An internal analysis by Johnson & Johnson shows that the company has been aware of high metal hip implant failure rates since 2011. According to a report by Bloomberg, the J&J analysis concluded that approximately 37 percent of DePuy Orthopaedics’ ASR metal-on-metal hip implants would require replacement at five years. DePuy Orthopaedics is a subsidiary of J&J. The internal documents showing this high failure rate were revealed during the discovery process of a patient lawsuit.
In 2011, the company circulated the analysis internally. During this time, a high-profile recall of its metal-on-metal ASR hip implants was underway. The recall led to approximately 10,000 lawsuits against the company. According to some analysts, the final costs from the faulty hip implants could cost the company up to $1 billion in liability damages.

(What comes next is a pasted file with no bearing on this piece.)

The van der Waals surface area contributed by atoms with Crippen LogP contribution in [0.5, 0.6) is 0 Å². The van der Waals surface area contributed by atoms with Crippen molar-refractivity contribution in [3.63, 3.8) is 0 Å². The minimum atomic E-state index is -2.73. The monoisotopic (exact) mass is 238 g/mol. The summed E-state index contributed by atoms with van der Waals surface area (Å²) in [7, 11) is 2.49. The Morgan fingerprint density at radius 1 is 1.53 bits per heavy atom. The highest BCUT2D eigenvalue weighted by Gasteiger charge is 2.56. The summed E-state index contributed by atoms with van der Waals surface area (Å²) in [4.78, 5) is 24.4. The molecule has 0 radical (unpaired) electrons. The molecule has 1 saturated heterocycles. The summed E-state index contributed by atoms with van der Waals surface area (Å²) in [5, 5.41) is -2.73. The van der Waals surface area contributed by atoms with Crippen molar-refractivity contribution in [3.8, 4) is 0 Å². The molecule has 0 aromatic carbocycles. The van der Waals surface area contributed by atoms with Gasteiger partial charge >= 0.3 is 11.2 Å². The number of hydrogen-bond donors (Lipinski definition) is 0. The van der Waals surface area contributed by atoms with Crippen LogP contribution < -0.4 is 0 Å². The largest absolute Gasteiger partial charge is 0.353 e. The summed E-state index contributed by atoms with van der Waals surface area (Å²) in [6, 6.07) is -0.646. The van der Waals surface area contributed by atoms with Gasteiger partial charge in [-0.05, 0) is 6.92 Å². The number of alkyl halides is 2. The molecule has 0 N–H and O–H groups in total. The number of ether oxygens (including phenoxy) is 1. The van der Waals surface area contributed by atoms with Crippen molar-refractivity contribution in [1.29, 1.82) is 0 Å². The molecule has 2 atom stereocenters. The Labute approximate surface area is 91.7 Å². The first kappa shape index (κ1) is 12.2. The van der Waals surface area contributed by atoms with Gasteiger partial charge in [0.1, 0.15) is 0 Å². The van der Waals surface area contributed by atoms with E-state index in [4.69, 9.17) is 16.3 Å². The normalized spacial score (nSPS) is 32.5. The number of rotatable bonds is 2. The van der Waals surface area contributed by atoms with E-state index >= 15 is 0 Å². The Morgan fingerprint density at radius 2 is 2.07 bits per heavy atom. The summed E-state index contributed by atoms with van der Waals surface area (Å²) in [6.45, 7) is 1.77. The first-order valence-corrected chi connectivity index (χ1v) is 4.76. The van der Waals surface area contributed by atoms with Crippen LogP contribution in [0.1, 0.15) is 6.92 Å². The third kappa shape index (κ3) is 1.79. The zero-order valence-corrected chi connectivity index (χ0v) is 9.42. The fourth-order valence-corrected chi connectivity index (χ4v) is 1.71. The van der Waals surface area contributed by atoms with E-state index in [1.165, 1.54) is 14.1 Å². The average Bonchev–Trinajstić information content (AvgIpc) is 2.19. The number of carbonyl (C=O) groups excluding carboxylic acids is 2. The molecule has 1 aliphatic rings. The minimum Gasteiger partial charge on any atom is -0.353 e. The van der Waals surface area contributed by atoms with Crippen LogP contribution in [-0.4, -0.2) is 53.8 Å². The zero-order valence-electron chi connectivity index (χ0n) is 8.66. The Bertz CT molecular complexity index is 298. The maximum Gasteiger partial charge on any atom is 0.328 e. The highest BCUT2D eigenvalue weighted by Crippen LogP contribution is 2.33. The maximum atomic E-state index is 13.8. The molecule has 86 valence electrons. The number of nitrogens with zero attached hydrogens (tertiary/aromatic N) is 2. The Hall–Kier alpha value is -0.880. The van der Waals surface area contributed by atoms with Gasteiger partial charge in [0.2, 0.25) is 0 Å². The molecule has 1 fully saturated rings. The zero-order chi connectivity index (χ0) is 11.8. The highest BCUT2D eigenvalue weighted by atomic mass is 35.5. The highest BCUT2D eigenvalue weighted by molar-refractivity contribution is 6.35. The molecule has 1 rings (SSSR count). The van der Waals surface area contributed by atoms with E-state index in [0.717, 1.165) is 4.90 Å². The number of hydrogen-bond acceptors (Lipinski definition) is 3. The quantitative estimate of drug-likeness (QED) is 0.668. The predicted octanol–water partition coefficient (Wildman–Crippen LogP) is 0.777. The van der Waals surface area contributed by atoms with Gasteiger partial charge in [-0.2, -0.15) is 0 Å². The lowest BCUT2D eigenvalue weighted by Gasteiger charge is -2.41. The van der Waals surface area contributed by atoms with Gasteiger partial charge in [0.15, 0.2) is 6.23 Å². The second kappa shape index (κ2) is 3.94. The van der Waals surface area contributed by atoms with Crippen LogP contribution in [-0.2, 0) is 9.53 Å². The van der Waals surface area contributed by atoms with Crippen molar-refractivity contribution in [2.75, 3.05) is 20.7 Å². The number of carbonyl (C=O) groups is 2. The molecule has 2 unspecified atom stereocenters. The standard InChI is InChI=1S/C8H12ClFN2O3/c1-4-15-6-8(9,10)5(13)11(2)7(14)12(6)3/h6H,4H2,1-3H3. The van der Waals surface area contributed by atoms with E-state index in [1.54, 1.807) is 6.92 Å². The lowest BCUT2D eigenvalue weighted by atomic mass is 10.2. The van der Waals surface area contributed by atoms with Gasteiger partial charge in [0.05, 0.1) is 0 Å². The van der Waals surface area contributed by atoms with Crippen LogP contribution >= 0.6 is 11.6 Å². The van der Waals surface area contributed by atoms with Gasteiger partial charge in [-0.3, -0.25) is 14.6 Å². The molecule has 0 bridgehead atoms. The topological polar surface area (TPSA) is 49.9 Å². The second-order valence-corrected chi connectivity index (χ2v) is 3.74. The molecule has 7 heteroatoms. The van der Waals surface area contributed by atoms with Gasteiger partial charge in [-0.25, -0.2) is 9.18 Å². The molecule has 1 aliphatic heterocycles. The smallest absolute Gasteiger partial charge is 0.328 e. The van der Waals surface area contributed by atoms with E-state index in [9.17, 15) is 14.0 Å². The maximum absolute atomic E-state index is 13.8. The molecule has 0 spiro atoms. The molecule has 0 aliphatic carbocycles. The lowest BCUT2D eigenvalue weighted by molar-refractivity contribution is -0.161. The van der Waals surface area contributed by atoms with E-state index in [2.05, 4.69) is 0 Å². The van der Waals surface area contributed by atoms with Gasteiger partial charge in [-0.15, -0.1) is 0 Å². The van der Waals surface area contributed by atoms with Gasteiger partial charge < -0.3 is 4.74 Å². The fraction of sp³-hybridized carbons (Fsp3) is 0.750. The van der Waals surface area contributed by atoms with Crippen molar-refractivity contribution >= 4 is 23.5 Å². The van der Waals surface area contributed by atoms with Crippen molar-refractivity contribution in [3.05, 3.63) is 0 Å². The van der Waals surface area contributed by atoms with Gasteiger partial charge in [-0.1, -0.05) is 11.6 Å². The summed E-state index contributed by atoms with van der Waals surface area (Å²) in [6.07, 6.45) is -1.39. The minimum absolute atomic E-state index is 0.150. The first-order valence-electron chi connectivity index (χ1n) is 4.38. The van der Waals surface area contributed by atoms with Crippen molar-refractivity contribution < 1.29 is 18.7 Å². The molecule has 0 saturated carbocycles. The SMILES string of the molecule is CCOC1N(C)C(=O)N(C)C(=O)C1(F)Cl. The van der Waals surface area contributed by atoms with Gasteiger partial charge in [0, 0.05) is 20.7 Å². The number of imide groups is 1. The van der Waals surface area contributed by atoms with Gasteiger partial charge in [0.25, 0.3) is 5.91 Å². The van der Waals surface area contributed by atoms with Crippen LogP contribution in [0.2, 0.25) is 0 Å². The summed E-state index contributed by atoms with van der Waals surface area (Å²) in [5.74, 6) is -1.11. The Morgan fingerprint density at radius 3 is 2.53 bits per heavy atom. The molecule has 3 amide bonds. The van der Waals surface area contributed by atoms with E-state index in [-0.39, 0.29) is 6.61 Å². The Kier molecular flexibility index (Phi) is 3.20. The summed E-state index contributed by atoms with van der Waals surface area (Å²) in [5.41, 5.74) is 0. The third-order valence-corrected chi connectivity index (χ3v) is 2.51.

Paul Voorhorst is a biostatistician at DePuy. During pretrial hearings for an injury lawsuit, he corroborated the accuracy of the internal analysis. The internal study showed that out of 550 implant hips, approximately 37 percent would require replacement or revision after 4.6 years or less.
J&J attempted to downplay concerns over the internal analysis. In prepared remarks, Loie Gawreluk, a spokeswoman for the company, stated that the 37 percent figure originated from "a small, limited set of data that could not be used to generalize the revision rate for ASR, unlike published data from national joint registries that include large numbers of patients and detailed revision information."